Harvard Square offers something for everyone this fall: saunter down to the Charles River and join an ad hoc community choir as they light up the Weeks Footbridge, learn the latest about animal sexuality at the Cabot Science Library, watch Olympic skaters cut the ice at the Bright Hockey Center, or simply let the words of Peruvian poet César Vallejo wash over you during an evening reading at Lamont Library.

Listings by category:


RiverSing 2007: Bridging the Charles with Voice and Light
www.revels.org; 617-972-8300, extension 22

  • September 23 at 5 p.m. Join Revels Inc. for this free event on the Weeks Footbridge in Cambridge. The procession begins at Winthrop Park.


  • October 7, noon-6 p.m. The twenty-ninth annual Oktoberfest features street performances, live music, dancing, and food from around the world , as well as wares from more than 250 artisans and merchants. New this year is the “Honk!” stage—traveling street bands—and a “Mamapalooza” pavilion showcasing moms who rock.

An Evening With Champions
www.aneveningwithchampions.org; 617-493-8172

  • October 12 at 8 p.m.; October 13 at 7 p.m. Organized by Harvard undergraduates, the annual ice-skating show An Evening with Champions raises money for the  Dana-Farber Cancer Institute’s Jimmy Fund. Bright Hockey Center.

Head of the Charles

  • October 20-21 Trek down to the river to watch athletes from around the world race in the annual two-day Head of the Charles regatta.



Pusey Library

  • Continuing: Family Album: The Roosevelts at Home features images from Sagamore Hill
  • Opening September 11: A Celebration of Charts: Two Hundred Years of the U.S. Coast Survey highlights rare and exotic nautical documents.

Lamont Library

  • October 18 at 7 p.m. The poems of Peruvian César Vallejo (1892-1938) are read by award-winning translator Clayton Eshleman. Woodberry Poetry Room.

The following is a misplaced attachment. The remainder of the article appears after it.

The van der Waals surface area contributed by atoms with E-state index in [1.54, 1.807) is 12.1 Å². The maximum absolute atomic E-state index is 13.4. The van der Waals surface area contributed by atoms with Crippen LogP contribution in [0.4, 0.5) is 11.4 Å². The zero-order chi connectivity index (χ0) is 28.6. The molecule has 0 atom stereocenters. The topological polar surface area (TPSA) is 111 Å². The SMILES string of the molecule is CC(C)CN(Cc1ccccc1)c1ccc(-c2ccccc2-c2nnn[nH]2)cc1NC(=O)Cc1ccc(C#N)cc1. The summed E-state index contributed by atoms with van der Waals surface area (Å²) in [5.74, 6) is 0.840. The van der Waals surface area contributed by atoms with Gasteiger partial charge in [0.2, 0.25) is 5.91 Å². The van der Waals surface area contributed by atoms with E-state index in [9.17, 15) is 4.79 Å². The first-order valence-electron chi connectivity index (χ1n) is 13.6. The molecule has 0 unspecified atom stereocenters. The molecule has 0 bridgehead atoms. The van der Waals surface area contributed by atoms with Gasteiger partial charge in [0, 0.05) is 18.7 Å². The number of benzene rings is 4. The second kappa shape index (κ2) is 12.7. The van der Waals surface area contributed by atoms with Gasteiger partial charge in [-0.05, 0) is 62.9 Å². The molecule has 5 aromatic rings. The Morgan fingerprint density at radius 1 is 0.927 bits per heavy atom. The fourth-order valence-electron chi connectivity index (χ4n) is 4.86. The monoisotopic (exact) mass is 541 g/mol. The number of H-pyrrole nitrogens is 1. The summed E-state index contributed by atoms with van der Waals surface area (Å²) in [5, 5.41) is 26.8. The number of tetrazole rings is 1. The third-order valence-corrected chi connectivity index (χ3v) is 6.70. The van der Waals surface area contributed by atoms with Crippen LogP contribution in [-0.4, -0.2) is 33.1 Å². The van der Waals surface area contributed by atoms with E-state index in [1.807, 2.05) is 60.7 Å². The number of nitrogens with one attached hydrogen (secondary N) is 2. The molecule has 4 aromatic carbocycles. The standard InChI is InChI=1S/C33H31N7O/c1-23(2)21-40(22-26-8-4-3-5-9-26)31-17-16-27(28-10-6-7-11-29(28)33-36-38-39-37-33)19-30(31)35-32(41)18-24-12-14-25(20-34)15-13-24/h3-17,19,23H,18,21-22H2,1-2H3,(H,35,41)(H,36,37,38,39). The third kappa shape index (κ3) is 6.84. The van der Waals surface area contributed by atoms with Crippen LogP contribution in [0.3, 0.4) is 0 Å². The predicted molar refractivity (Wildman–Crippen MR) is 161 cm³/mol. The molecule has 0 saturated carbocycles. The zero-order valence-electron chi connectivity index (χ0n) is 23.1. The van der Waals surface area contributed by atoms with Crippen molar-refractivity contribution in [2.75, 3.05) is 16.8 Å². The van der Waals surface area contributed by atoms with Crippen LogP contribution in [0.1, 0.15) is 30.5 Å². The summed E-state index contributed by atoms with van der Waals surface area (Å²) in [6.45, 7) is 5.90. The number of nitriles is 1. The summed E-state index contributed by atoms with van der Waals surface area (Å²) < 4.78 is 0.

Cabot Science Library
617-495-5324 or 496-5534

  • Opening October 15: Baby Flamingo Has Two Daddies: Sex, Gender, and Sexuality in the Animal Kingdom features biological research suggesting that sex and gender roles among animals are more fluid than previously thought.


Peabody Museum of Archaeology and Ethnology
www.peabody.harvard.edu; 617-495-1027

  • October 5-7: Storied Walls: Murals of the Americas is a weekend of lectures and tours related to murals found in churches, sacred grounds, and ceremonial rooms. Children’s programming is included.
  • Opening October 25: “A Good Type” showcases early Japanese photographs. Among them, tinted scenes of kimono-clad geishas, samurai warriors, and delicate cherry blossoms. A curator’s talk starts at 5:45 p.m.
  • Continuing: Vanished Kingdoms: The Wulsin Photographs of Tibet, China, and Mongolia, 1921–1925.
  • Continuing: The Ethnography of Lewis and Clark, with items such as bear-claw ornaments, a painted buffalo robe, women’s dresses, and a whaling chief’s hat.

Semitic Museum

  • Continuing: Ancient Egypt: Magic and the Afterlife shows visitors some ancient views of life after death.
  • Continuing: The Houses of Ancient Israel: Domestic, Royal, Divine features a full-scale replica of an Iron Age (ca. 1200-586 B.C.E.) village house.

Harvard Museum of Natural History